Voters decide future of Hardin government, law enforcement, jail - News, Sports and Weather

Voters decide future of Hardin government, law enforcement, jail

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Hardin Mayor Jack Lane Hardin Mayor Jack Lane

When Big Horn County general election ballots go out, the future of Hardin's government, law enforcement, and jail is in the hands of voters. 

KULR-8's Melinda Lee spoke with Hardin's Mayor, Jack Lane, about these ballot issues that could mean big changes for the small town. 

One ballot issue is an amended plan of the city of Hardin government. If passed, Hardin would adopt a commission-manager form of government proposed by the Hardin City Study Commission in place of the current mayor form of government. 

Lane said this type of government may work for Billings, but he feels Hardin lacks the resources. 

"My only objection is that I think it's more expensive than the city can afford," Lane said. "We're basically volunteers, and for what one city manager would cost, you could probably pay for a mayor like me and city councilmen."

Money is certainly a factor in the other two ballot issues impacting Hardin this election. 

In the City of Hardin, Montana Law Enforcement Mill Levy, voters are asked to approve raising the law enforcement levy. 

At this time, Hardin does not have a police force, relying on the Big Horn Sheriff's Department and its deputies instead. Lane said this money would come from taxes, but would also help keep the city safer by providing funds for the Sheriff's staff, which recently underwent budget cuts.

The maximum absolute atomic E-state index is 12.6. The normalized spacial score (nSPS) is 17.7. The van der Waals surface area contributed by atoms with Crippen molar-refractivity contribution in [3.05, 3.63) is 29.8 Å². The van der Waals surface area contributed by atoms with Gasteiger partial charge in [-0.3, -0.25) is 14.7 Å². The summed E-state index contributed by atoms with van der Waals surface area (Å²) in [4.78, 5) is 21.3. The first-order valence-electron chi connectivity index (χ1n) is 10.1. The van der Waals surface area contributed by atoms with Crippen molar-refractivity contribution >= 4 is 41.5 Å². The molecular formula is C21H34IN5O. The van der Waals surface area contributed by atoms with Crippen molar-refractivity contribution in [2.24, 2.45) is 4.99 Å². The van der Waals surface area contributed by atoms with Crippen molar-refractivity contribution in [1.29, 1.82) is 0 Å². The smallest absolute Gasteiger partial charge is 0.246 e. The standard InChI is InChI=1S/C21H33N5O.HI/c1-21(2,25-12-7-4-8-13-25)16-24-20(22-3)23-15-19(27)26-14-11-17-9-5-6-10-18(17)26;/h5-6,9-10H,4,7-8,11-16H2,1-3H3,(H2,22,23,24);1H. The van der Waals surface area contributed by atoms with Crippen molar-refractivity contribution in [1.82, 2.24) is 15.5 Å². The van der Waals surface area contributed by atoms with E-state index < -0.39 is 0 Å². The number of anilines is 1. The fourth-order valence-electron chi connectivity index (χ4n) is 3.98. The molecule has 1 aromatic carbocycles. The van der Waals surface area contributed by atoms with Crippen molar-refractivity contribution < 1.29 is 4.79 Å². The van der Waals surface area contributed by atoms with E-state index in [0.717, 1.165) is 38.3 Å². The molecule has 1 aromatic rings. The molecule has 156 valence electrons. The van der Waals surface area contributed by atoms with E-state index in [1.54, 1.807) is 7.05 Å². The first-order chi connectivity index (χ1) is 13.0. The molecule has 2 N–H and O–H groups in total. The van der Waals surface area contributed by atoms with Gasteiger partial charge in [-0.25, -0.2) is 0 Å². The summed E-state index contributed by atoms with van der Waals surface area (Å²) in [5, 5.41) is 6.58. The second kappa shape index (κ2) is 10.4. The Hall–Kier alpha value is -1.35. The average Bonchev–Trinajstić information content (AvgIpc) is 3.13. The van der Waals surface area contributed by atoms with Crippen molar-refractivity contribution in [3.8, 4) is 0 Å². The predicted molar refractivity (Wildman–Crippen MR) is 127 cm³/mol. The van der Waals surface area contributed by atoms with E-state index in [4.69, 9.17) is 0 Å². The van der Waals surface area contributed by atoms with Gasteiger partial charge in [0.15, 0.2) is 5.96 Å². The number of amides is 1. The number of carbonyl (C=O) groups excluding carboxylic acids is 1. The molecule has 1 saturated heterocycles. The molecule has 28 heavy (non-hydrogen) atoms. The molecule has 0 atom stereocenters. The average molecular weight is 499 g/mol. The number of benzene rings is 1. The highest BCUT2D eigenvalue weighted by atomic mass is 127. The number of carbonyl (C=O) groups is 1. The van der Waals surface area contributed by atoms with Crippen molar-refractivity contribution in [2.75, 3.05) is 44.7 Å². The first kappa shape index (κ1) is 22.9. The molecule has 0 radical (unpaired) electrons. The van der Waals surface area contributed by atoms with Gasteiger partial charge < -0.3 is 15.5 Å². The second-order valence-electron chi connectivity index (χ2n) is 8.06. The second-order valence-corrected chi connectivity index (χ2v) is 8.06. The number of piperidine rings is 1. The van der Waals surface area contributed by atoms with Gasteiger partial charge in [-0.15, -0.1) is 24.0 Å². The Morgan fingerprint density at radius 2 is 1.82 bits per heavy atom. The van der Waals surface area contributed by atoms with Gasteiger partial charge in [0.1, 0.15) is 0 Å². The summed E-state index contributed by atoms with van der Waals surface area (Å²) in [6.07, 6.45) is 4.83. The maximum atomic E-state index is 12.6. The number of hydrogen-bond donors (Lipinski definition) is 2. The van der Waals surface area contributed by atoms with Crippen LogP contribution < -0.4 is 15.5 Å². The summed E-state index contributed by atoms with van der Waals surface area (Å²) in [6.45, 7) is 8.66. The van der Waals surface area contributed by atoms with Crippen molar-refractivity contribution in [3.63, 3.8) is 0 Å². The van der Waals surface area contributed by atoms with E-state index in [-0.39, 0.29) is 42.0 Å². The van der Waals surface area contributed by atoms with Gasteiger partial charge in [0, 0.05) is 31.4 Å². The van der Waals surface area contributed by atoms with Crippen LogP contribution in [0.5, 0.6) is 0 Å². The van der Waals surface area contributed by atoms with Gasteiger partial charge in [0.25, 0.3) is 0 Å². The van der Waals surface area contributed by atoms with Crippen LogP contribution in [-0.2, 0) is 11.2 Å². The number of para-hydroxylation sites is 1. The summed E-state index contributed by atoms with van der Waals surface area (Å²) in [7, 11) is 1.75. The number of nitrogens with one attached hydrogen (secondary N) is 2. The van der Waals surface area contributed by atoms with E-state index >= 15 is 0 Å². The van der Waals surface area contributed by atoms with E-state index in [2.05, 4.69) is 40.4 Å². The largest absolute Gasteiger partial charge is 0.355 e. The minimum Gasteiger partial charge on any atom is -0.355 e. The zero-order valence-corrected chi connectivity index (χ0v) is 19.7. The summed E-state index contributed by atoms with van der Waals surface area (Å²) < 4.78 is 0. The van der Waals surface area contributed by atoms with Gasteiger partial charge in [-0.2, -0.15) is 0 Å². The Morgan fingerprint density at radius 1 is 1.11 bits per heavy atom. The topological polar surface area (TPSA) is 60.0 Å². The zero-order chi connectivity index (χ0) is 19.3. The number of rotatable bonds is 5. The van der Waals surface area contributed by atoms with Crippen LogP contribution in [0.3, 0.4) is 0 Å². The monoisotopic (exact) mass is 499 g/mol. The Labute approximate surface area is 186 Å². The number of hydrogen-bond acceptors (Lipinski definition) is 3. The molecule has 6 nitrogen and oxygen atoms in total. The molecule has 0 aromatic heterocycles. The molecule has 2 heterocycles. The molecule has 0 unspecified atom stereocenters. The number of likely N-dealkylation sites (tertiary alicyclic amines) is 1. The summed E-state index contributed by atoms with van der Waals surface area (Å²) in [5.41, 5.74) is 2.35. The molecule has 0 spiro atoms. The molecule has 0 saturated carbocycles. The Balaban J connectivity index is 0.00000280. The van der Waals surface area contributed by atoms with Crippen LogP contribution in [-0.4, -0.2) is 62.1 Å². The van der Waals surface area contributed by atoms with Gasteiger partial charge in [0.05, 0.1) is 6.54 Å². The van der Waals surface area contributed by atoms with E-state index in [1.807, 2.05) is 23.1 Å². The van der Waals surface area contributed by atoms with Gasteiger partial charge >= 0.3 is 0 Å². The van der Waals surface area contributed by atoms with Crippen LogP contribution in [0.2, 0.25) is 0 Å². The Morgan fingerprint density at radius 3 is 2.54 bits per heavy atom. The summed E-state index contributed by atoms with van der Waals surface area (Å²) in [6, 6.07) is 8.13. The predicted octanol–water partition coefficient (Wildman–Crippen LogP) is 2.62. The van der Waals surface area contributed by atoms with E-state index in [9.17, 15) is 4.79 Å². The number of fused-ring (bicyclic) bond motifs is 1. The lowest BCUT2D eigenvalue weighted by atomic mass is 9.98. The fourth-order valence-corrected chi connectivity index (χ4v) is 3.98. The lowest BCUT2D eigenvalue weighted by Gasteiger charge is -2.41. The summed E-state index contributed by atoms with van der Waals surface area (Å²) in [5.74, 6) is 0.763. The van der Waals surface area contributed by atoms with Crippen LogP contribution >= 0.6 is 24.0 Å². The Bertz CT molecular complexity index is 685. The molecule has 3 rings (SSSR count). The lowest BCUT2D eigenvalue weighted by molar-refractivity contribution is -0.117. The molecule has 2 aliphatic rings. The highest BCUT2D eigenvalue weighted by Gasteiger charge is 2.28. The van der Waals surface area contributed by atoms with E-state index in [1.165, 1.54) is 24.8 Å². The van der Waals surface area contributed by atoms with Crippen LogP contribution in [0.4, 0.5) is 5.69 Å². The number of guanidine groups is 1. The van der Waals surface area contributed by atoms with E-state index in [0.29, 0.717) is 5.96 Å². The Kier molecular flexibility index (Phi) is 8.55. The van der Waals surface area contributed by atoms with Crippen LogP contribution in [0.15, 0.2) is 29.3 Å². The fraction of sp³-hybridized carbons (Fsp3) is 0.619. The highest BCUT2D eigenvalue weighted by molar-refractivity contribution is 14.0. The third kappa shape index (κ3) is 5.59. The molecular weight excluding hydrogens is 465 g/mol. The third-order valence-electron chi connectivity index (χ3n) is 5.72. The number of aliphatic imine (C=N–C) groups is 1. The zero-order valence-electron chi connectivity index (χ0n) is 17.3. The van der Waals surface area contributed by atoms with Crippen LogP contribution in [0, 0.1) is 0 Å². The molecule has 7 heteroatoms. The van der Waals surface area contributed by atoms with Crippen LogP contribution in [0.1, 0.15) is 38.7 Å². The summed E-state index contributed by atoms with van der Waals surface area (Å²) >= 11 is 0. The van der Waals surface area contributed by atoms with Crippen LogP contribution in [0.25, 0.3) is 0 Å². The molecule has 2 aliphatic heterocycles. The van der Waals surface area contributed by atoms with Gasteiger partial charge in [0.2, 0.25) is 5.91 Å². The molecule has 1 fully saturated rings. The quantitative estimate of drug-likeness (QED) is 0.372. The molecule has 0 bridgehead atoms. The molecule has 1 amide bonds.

According to the ballot, the estimated impact of this levy raise in taxes to a home valued at $100,000 would be $43.15, while the impact in taxes to a $200,000 home would be $86.29 (based on 2015 taxable value).

"We try to keep taxes as low as we can because we are not a rich city, we have lots of people on low income," Lane said, "if we get adequate resources into our law enforcement, we can improve and create a safer more stable community."

The third ballot issue addresses one of those law enforcement resources: the Big Horn County Jail.

In a bond issue, voters are asked to approve an $11.6M project (with $5M from county) to replace the current jail with a new one. 

"There are some people who just have to be put in jail, and we are out of space to do that," Lane said, "the new facility would have 60 to 70 beds, and we determined it would be more cost effective for the county to build their own jail than to renovate (the old one)."

Lane said the new, larger jail would also bring more jobs (such as jail staff) to the community.

While Lane feels that Hardin's current form of government is "working smoothly," he leaves the fate of his job in voters' hands, and remains optimistic about the future of Hardin, Montana. 

"I like the town, I like the community, I like the people, I have a lot of confidence that they will make the right decision," Lane said. "I'm not positive what that decision will be, but I think it will work out for the best."

Hear from Lane about the upcoming election on KULR-8 News.

For more information on Hardin, we recommend visiting the city's page at

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